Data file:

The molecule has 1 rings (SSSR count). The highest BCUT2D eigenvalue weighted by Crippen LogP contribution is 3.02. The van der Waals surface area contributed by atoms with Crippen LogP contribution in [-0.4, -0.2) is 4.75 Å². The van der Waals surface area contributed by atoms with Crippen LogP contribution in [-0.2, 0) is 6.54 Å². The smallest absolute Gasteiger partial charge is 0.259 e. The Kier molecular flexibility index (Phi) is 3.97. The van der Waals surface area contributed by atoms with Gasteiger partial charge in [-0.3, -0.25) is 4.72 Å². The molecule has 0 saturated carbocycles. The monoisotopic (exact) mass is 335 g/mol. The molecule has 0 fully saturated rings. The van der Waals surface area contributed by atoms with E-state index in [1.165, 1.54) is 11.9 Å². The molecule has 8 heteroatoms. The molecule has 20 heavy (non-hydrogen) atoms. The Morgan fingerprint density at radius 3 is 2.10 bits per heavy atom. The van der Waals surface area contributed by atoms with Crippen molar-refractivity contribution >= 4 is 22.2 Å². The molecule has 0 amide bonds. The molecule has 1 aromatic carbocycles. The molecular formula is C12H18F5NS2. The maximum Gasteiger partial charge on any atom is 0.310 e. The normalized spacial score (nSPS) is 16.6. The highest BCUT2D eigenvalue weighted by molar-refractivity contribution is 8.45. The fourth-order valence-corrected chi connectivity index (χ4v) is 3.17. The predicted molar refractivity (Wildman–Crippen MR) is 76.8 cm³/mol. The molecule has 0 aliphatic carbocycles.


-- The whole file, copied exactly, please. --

The molecule has 1 rings (SSSR count). The highest BCUT2D eigenvalue weighted by Crippen LogP contribution is 3.02. The van der Waals surface area contributed by atoms with Crippen LogP contribution in [-0.4, -0.2) is 4.75 Å². The van der Waals surface area contributed by atoms with Crippen LogP contribution in [-0.2, 0) is 6.54 Å². The smallest absolute Gasteiger partial charge is 0.259 e. The Kier molecular flexibility index (Phi) is 3.97. The van der Waals surface area contributed by atoms with Gasteiger partial charge in [-0.3, -0.25) is 4.72 Å². The molecule has 0 saturated carbocycles. The monoisotopic (exact) mass is 335 g/mol. The molecule has 0 fully saturated rings. The van der Waals surface area contributed by atoms with E-state index in [1.165, 1.54) is 11.9 Å². The molecule has 8 heteroatoms. The molecule has 20 heavy (non-hydrogen) atoms. The Morgan fingerprint density at radius 3 is 2.10 bits per heavy atom. The van der Waals surface area contributed by atoms with Crippen molar-refractivity contribution >= 4 is 22.2 Å². The molecule has 0 amide bonds. The molecule has 1 aromatic carbocycles. The molecular formula is C12H18F5NS2. The maximum Gasteiger partial charge on any atom is 0.310 e. The normalized spacial score (nSPS) is 16.6. The highest BCUT2D eigenvalue weighted by molar-refractivity contribution is 8.45. The fourth-order valence-corrected chi connectivity index (χ4v) is 3.17. The predicted molar refractivity (Wildman–Crippen MR) is 76.8 cm³/mol. The molecule has 0 aliphatic carbocycles.